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[Herald Interview] Pianist puts himself in Beethoven’s shoes

Kim Sun-wook talks about preparing for his upcoming all-Beethoven recitals by imagining what the composer may have heard

Pianist Kim Sun-wook
Pianist Kim Sun-wook

Ludwig van Beethoven is an important figure for every musician, but for pianist Kim Sun-wook -- a promising South Korean composer -- it is more than that, he’s a role model given his life’s work.

Kim, the winner of the 2006 Leeds International Piano Competition, will hold a recital Sept. 13 at the Seoul Arts Center in southern Seoul. The recital, initially scheduled to take place in March, was postponed due to the spread of COVID-19.

Celebrating the 250th anniversary of the birth of Beethoven, Kim will perform the German composer’s “Andante Favori,” WoO 57; Piano Sonata No. 30, Op. 109; Piano Sonata No. 31, Op. 110; and Piano Sonata No. 32, Op. 111.

“This time, I truly tried to listen to my inner soul. I have always known that Beethoven lost his hearing (by 1814), but I had not pondered much on what sounds he would have imagined while writing the scores,” Kim said in an email interview.

“Before practicing, I examined the scores, trying to think from Beethoven’s perspective, under the hypothesis, ‘what if I cannot hear anything,’” Kim, 32, said.

“I erased the music that I knew and tried to fill my head with new sounds. Then, every note came to me differently, and the dynamics between each note appealed to me more.”

The upcoming recital will be intense, performed for 80 minutes without an intermission. After the 10-minute- long “Andante Favori,” the three sonatas will be played consecutively for a total of 70 minutes.

“The three sonatas are connected to each other. They make up a whole story, with each sonata being a prayer, confession and sublimation,” he said before explaining the personal significance he sees in sonata No. 32.

“The second movement is a variation, a form which Beethoven was fond of. Variation, in a way, has this main theme -- which could be the absolute essence -- and continuously transforms itself,” the pianist said.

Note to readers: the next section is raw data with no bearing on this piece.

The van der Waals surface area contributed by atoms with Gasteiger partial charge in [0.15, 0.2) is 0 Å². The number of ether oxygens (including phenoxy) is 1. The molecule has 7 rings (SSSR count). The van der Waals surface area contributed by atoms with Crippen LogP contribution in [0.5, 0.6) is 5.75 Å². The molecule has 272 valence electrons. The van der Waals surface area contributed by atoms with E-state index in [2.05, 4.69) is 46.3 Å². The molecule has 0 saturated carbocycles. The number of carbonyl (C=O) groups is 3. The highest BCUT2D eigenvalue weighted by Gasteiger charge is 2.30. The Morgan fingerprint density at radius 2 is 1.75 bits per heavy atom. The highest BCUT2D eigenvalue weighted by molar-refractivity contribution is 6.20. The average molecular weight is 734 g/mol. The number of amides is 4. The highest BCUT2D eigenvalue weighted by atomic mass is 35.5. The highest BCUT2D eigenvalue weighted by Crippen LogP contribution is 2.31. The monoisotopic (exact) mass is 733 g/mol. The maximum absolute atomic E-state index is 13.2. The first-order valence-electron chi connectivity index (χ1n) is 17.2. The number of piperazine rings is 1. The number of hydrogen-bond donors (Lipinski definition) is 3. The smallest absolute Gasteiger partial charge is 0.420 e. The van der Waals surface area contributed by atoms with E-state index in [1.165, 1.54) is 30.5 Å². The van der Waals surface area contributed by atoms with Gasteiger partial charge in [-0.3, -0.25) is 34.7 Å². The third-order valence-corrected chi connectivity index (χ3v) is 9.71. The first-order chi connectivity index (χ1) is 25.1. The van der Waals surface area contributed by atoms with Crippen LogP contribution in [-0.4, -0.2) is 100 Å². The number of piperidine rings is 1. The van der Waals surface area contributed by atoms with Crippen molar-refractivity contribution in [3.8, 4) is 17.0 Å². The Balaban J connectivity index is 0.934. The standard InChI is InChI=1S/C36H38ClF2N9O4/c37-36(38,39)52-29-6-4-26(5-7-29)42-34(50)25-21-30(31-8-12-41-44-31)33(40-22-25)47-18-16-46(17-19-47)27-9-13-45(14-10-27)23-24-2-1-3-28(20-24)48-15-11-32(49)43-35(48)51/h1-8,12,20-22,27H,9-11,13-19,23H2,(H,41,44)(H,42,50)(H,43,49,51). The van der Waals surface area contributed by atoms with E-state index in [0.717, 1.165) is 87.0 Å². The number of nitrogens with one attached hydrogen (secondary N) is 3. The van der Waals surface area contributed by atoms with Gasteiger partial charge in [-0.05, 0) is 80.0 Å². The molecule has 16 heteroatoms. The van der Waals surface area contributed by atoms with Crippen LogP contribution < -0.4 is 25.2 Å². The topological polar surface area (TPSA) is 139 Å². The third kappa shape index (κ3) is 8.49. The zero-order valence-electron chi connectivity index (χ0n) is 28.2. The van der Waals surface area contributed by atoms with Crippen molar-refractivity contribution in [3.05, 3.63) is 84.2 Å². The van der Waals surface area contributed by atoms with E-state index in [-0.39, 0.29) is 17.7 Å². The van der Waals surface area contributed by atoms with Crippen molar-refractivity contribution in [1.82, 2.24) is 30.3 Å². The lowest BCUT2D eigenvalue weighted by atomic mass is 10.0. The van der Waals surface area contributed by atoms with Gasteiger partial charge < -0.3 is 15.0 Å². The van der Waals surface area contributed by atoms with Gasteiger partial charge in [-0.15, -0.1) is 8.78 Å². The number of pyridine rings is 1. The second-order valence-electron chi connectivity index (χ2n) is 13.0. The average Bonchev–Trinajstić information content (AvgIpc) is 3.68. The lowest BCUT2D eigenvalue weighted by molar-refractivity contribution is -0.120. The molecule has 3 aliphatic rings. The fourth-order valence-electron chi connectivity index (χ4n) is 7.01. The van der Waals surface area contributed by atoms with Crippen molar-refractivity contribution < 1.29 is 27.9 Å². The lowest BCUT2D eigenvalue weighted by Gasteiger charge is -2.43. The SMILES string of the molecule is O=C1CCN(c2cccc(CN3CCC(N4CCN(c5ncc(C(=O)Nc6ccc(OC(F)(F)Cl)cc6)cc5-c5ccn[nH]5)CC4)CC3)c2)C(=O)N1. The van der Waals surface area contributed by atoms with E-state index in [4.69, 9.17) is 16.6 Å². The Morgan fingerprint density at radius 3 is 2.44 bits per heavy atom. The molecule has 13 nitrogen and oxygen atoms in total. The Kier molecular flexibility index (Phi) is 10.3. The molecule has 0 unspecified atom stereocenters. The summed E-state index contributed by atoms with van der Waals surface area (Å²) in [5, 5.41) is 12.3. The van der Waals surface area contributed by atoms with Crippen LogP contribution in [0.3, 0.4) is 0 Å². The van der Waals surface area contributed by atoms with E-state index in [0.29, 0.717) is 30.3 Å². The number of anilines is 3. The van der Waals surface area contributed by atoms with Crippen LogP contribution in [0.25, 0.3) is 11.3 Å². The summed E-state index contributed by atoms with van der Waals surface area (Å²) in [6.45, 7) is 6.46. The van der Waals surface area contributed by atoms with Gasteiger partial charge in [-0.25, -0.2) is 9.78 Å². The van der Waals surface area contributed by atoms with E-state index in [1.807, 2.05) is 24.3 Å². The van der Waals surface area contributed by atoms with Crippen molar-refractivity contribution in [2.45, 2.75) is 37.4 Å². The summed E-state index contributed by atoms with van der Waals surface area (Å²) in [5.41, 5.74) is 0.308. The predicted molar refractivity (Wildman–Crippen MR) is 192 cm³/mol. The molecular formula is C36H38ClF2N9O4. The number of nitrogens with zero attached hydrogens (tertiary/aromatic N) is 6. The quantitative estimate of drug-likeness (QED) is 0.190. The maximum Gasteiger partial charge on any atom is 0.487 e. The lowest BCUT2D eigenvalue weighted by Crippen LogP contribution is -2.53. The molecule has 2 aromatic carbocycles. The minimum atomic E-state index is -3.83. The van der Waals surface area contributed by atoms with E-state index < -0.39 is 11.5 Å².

“This is similar to the journey of life, of how a life is born, transformed through process and ends. In a way, this sonata is structured like a life, with a beginning and an end, in a way.”

For Kim, who has chosen to focus his career on Beethoven’s repertoire -- his 2009 recitals featured the composer’s complete five-piano concertos while 2012-2013 recitals were of the entire 32-sonata cycle -- Beethoven is much more than a great figure in music history.

As the first mentee in a program run by the memorial foundation Beethoven-Haus Bonn, Kim gained access to a private archive of the composer’s handwritten scores, personal letters and private journals, helping him better understand the composer from almost two centuries ago.

“Bach may have influenced composers by expanding the universe of music, (but) Beethoven is the one who broadened the spectrum of music infinitely by fusing it with the spirit of the Enlightenment,” Kim explained.

“Beethoven was a person who could pursue his own path as he had strong belief in his art,” Kim said.

“Playing the music of Beethoven, I was captivated by Beethoven as a human being. He meets (the standard for) what I think is an ideal musician. Every time I play his music, I feel that I am developing.”

At the Seoul recital, every other seat will be left empty for social distancing reasons. Kim’s tour will also take him to Daegu, Goyang and Busan from Sept. 8-11.

Tickets are priced from 30,000 won to 100,000 won ($16.85 - $84.25).

By Im Eun-byel (